While pointing out such manifestations, we are not talking in generalities. There is a big mass of information, covering all of Iraq, that speak of extremely varied excesses and violations. These cannot be considered just accidental events or a result of reckless behaviour of a local nature that are conducted by ghosts, but rather the action of real persons some of whom are armed to the teeth and do not hesitate to resort the gun to silence the activists of other lists. This state of affairs is no longer the product of fervent groups “that cannot be controlled”, as some who justify these vicious violations claim. They are, as a matter of fact, acts that have acquired a systematic character of a centralized nature, aimed at harassing, terrorizing and scaring off the people, and creating a climate that make many hesitate to choose the list that they believe to be expressing their aspirations, hopes and desires for building a new Iraq, a democratic Iraq and a modern state.
The conclusion from all this is simple: The “fervent efforts” exerted by some lists have a clear aim; to put pressure on the people in order to undermine the share of other forces in the battle for the forthcoming parliament, so that a new balance of forces will not be achieved. Taking into consideration that one of the most important tasks of the new parliament, which will emerge from the elections, is to carry out amendments in the current constitution so as to improve its civil-democratic character and the position towards women rights, one can understand what lies behind the fervent efforts to stir up tension and create an uncontrollable situation. The aim is to make the possibility of changing the current polarization in the National Assembly difficult to achieve.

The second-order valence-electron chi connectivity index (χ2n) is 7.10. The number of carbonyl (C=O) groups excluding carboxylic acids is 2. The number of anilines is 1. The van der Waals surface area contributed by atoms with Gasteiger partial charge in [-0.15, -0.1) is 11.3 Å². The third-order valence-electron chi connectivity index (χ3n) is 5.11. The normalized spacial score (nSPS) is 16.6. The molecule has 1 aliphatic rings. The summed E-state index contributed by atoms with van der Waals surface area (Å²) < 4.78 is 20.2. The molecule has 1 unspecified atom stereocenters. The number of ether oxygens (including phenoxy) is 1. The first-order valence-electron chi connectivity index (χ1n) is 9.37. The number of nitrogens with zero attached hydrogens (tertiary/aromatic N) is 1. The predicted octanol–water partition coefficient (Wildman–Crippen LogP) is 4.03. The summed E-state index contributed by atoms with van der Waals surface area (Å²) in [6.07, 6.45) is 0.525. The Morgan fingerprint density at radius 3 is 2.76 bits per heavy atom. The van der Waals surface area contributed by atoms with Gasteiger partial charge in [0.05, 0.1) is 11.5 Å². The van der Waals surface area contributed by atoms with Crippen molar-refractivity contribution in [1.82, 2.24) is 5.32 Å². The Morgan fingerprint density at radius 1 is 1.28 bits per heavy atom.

The campaign of violations is no longer confined to tearing down or tarnishing the posters and banners of other lists, that is carried out by “unidentified elements” who operate openly not only in front of ordinary people but in front of police forces and close to their vehicles and some of their outposts. Even worse is that in many cases it has turned out that some members of the police and unofficial militias actually tore down posters or put up banners for a specific list. This is taking place despite statement by government officials stressing on several occasions that the governments and its bodies will be neutral in the election campaign, and that their job would be limited to providing protection and a proper climate for the elections to be conducted in a transparent manner and in safety.